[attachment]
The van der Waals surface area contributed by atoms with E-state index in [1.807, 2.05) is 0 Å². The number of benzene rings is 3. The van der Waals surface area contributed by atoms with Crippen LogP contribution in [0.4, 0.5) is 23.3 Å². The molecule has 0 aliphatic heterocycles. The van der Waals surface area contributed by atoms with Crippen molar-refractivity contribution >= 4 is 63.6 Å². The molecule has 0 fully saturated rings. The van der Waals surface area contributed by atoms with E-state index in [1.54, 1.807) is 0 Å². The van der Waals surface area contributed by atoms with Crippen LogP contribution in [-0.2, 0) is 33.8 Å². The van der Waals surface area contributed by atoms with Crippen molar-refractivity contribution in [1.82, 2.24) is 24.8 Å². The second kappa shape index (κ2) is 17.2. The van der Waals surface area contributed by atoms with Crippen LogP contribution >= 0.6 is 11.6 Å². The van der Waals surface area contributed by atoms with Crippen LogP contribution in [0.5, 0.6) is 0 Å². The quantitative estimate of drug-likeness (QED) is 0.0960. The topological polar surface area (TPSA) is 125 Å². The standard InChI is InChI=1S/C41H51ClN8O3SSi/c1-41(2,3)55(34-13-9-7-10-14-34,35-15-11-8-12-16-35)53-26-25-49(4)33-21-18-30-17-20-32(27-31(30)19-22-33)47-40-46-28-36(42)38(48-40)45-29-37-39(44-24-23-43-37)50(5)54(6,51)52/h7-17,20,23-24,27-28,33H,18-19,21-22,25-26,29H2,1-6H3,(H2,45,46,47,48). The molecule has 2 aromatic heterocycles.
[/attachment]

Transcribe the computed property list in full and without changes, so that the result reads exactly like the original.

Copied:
The van der Waals surface area contributed by atoms with E-state index in [1.807, 2.05) is 0 Å². The number of benzene rings is 3. The van der Waals surface area contributed by atoms with Crippen LogP contribution in [0.4, 0.5) is 23.3 Å². The molecule has 0 aliphatic heterocycles. The van der Waals surface area contributed by atoms with Crippen molar-refractivity contribution >= 4 is 63.6 Å². The molecule has 0 fully saturated rings. The van der Waals surface area contributed by atoms with E-state index in [1.54, 1.807) is 0 Å². The van der Waals surface area contributed by atoms with Crippen LogP contribution in [-0.2, 0) is 33.8 Å². The van der Waals surface area contributed by atoms with Crippen molar-refractivity contribution in [1.82, 2.24) is 24.8 Å². The second kappa shape index (κ2) is 17.2. The van der Waals surface area contributed by atoms with Crippen LogP contribution >= 0.6 is 11.6 Å². The van der Waals surface area contributed by atoms with Crippen LogP contribution in [0.5, 0.6) is 0 Å². The quantitative estimate of drug-likeness (QED) is 0.0960. The topological polar surface area (TPSA) is 125 Å². The standard InChI is InChI=1S/C41H51ClN8O3SSi/c1-41(2,3)55(34-13-9-7-10-14-34,35-15-11-8-12-16-35)53-26-25-49(4)33-21-18-30-17-20-32(27-31(30)19-22-33)47-40-46-28-36(42)38(48-40)45-29-37-39(44-24-23-43-37)50(5)54(6,51)52/h7-17,20,23-24,27-28,33H,18-19,21-22,25-26,29H2,1-6H3,(H2,45,46,47,48). The molecule has 2 aromatic heterocycles.